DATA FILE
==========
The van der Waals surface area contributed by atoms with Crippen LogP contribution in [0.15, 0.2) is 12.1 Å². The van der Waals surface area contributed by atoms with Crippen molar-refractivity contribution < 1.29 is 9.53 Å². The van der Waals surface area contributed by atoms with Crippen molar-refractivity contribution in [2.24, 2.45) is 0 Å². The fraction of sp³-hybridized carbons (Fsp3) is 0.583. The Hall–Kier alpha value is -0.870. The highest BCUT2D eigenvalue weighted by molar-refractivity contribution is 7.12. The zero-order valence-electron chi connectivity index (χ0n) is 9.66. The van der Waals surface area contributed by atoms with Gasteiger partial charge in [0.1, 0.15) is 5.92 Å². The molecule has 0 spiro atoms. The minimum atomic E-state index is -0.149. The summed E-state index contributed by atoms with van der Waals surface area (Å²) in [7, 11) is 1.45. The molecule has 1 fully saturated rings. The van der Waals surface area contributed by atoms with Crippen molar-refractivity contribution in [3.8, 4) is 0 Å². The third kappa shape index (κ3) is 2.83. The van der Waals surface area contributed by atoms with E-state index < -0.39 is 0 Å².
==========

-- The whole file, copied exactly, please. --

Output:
The van der Waals surface area contributed by atoms with Crippen LogP contribution in [0.15, 0.2) is 12.1 Å². The van der Waals surface area contributed by atoms with Crippen molar-refractivity contribution < 1.29 is 9.53 Å². The van der Waals surface area contributed by atoms with Crippen molar-refractivity contribution in [2.24, 2.45) is 0 Å². The fraction of sp³-hybridized carbons (Fsp3) is 0.583. The Hall–Kier alpha value is -0.870. The highest BCUT2D eigenvalue weighted by molar-refractivity contribution is 7.12. The zero-order valence-electron chi connectivity index (χ0n) is 9.66. The van der Waals surface area contributed by atoms with Gasteiger partial charge in [0.1, 0.15) is 5.92 Å². The molecule has 0 spiro atoms. The minimum atomic E-state index is -0.149. The summed E-state index contributed by atoms with van der Waals surface area (Å²) in [7, 11) is 1.45. The molecule has 1 fully saturated rings. The van der Waals surface area contributed by atoms with Crippen molar-refractivity contribution in [3.8, 4) is 0 Å². The third kappa shape index (κ3) is 2.83. The van der Waals surface area contributed by atoms with E-state index < -0.39 is 0 Å².